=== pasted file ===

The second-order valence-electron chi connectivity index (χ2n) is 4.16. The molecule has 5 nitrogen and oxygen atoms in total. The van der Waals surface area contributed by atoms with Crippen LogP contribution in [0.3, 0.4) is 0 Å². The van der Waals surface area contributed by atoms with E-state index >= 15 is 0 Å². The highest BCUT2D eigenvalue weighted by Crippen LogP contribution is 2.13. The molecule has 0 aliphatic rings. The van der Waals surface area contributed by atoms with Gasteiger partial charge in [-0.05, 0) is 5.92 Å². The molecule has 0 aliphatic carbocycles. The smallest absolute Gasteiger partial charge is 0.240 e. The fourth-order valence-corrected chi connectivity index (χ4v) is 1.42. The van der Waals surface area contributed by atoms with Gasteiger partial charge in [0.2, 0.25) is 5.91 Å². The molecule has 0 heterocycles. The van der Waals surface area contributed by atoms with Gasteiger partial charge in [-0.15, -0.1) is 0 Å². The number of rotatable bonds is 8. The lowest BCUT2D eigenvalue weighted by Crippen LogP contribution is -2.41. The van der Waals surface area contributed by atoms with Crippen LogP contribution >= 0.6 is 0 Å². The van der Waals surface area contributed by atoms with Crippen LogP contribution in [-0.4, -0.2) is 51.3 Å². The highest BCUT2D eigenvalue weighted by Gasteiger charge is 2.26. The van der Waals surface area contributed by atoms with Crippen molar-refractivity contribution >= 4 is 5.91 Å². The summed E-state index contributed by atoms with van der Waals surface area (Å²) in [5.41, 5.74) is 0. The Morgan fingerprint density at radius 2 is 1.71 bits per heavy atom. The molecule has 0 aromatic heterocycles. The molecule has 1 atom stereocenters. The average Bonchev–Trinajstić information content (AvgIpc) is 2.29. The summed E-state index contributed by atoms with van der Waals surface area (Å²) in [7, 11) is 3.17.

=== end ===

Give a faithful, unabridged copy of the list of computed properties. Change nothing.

The second-order valence-electron chi connectivity index (χ2n) is 4.16. The molecule has 5 nitrogen and oxygen atoms in total. The van der Waals surface area contributed by atoms with Crippen LogP contribution in [0.3, 0.4) is 0 Å². The van der Waals surface area contributed by atoms with E-state index >= 15 is 0 Å². The highest BCUT2D eigenvalue weighted by Crippen LogP contribution is 2.13. The molecule has 0 aliphatic rings. The van der Waals surface area contributed by atoms with Gasteiger partial charge in [-0.05, 0) is 5.92 Å². The molecule has 0 aliphatic carbocycles. The smallest absolute Gasteiger partial charge is 0.240 e. The fourth-order valence-corrected chi connectivity index (χ4v) is 1.42. The van der Waals surface area contributed by atoms with Gasteiger partial charge in [0.2, 0.25) is 5.91 Å². The molecule has 0 heterocycles. The van der Waals surface area contributed by atoms with Gasteiger partial charge in [-0.15, -0.1) is 0 Å². The number of rotatable bonds is 8. The lowest BCUT2D eigenvalue weighted by Crippen LogP contribution is -2.41. The van der Waals surface area contributed by atoms with Crippen LogP contribution >= 0.6 is 0 Å². The van der Waals surface area contributed by atoms with Crippen LogP contribution in [-0.4, -0.2) is 51.3 Å². The highest BCUT2D eigenvalue weighted by Gasteiger charge is 2.26. The van der Waals surface area contributed by atoms with Crippen molar-refractivity contribution >= 4 is 5.91 Å². The summed E-state index contributed by atoms with van der Waals surface area (Å²) in [5.41, 5.74) is 0. The Morgan fingerprint density at radius 2 is 1.71 bits per heavy atom. The molecule has 0 aromatic heterocycles. The molecule has 1 atom stereocenters. The average Bonchev–Trinajstić information content (AvgIpc) is 2.29. The summed E-state index contributed by atoms with van der Waals surface area (Å²) in [7, 11) is 3.17.